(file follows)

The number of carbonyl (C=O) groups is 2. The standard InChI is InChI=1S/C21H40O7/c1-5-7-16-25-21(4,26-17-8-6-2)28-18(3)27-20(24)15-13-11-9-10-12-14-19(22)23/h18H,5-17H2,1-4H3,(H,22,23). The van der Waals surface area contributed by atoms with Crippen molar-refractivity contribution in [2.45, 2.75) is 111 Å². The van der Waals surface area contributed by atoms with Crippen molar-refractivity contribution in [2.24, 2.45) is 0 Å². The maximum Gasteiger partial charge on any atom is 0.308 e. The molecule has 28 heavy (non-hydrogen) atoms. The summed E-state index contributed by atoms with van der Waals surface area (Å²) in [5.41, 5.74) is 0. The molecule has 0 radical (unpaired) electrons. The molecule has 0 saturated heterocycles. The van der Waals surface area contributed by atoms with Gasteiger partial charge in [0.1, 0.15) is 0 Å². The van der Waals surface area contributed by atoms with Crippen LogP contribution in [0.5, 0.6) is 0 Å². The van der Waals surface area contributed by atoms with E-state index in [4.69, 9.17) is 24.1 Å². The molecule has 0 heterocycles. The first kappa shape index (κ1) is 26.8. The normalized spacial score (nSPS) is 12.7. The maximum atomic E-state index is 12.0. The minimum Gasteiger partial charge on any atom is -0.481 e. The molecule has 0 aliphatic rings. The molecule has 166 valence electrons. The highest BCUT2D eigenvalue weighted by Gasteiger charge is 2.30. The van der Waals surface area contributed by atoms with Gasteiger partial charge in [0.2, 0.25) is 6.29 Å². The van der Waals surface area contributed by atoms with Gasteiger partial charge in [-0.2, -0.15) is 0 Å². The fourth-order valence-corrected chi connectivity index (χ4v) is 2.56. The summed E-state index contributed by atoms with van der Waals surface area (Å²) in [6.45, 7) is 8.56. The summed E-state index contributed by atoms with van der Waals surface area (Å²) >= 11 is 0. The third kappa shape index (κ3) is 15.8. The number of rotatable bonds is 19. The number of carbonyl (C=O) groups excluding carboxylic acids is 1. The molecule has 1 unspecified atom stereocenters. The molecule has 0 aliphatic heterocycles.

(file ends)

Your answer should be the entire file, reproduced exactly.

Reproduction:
The number of carbonyl (C=O) groups is 2. The standard InChI is InChI=1S/C21H40O7/c1-5-7-16-25-21(4,26-17-8-6-2)28-18(3)27-20(24)15-13-11-9-10-12-14-19(22)23/h18H,5-17H2,1-4H3,(H,22,23). The van der Waals surface area contributed by atoms with Crippen molar-refractivity contribution in [2.45, 2.75) is 111 Å². The van der Waals surface area contributed by atoms with Crippen molar-refractivity contribution in [2.24, 2.45) is 0 Å². The maximum Gasteiger partial charge on any atom is 0.308 e. The molecule has 28 heavy (non-hydrogen) atoms. The summed E-state index contributed by atoms with van der Waals surface area (Å²) in [5.41, 5.74) is 0. The molecule has 0 radical (unpaired) electrons. The molecule has 0 saturated heterocycles. The van der Waals surface area contributed by atoms with Gasteiger partial charge in [0.1, 0.15) is 0 Å². The van der Waals surface area contributed by atoms with Crippen LogP contribution in [0.5, 0.6) is 0 Å². The van der Waals surface area contributed by atoms with E-state index in [4.69, 9.17) is 24.1 Å². The molecule has 0 heterocycles. The first kappa shape index (κ1) is 26.8. The normalized spacial score (nSPS) is 12.7. The maximum atomic E-state index is 12.0. The minimum Gasteiger partial charge on any atom is -0.481 e. The molecule has 0 aliphatic rings. The molecule has 166 valence electrons. The highest BCUT2D eigenvalue weighted by Gasteiger charge is 2.30. The van der Waals surface area contributed by atoms with Gasteiger partial charge in [0.2, 0.25) is 6.29 Å². The van der Waals surface area contributed by atoms with Gasteiger partial charge in [-0.2, -0.15) is 0 Å². The fourth-order valence-corrected chi connectivity index (χ4v) is 2.56. The summed E-state index contributed by atoms with van der Waals surface area (Å²) in [6.45, 7) is 8.56. The summed E-state index contributed by atoms with van der Waals surface area (Å²) >= 11 is 0. The third kappa shape index (κ3) is 15.8. The number of rotatable bonds is 19. The number of carbonyl (C=O) groups excluding carboxylic acids is 1. The molecule has 1 unspecified atom stereocenters. The molecule has 0 aliphatic heterocycles.